Battleground Sri Lanka: Can Organic Farming feed a Nation ?
Sri Lanka Goes Organic, Yes, on 29th April 2021, President Gotabaya Rajapaksa government approved a ban on importation of chemical fertilizers and other agrochemicals in the bid to become the first country ever to practice organic only agriculture. Consequently, a gazette notification was released on 6th May, showing a remarkable determination to make a transition towards a healthy and sustainable future for farming.
The Sri Lankan Government claims that because of chemical fertilizer usage, soil fertility has been degraded, soil acidity increased, biodiversity reduced, and most of all, yield and yield quality has also not been improved. The Government also claims that chemical fertilizer usage has resulted water pollution and accumulated poisons in foods, resulting in greater incidence of cancer and chronic kidney disease (CKDu) in Sri Lanka.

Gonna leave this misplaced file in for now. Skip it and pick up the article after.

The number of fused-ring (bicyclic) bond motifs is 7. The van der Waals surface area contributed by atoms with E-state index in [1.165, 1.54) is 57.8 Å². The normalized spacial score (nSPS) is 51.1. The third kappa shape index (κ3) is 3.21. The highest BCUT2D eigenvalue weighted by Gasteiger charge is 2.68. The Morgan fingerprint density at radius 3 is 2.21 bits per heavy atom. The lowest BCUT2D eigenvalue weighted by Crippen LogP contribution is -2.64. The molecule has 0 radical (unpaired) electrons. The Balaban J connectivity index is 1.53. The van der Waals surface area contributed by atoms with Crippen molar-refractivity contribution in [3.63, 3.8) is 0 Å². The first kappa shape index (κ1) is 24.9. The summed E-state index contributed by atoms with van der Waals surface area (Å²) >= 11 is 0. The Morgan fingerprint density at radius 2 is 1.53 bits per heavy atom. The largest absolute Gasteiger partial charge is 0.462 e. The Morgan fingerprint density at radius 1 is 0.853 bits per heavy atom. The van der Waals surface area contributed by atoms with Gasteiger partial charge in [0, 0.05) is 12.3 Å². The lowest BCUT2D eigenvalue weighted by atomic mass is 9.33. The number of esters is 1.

This overnight flip to organic was considered as bizarre by many (1) & global newspapers flashed warning for forthcoming food crisis in the nation (2). The move has also been predicted to be disastrous for Sri Lanka’s priced export – the tea, accounting more than 10% of country’s export income (US$1.25 billion a year)(3).
‘Sustainability is the cornerstone of Sri Lanka’s national policy frame work. Because of the impact on soil-fertility, biodiversity, water ways and health, my government completely banned the use of chemical fertilisers, pesticides and weedicides earlier this year,’ adding that the ‘production and adoption of organic fertiliser as well as investments into organic agriculture are being incentivised.’President of Sri Lanka Gotabaya Rajapaksa, addressing the UN General Assembly in New York on 22 September 2021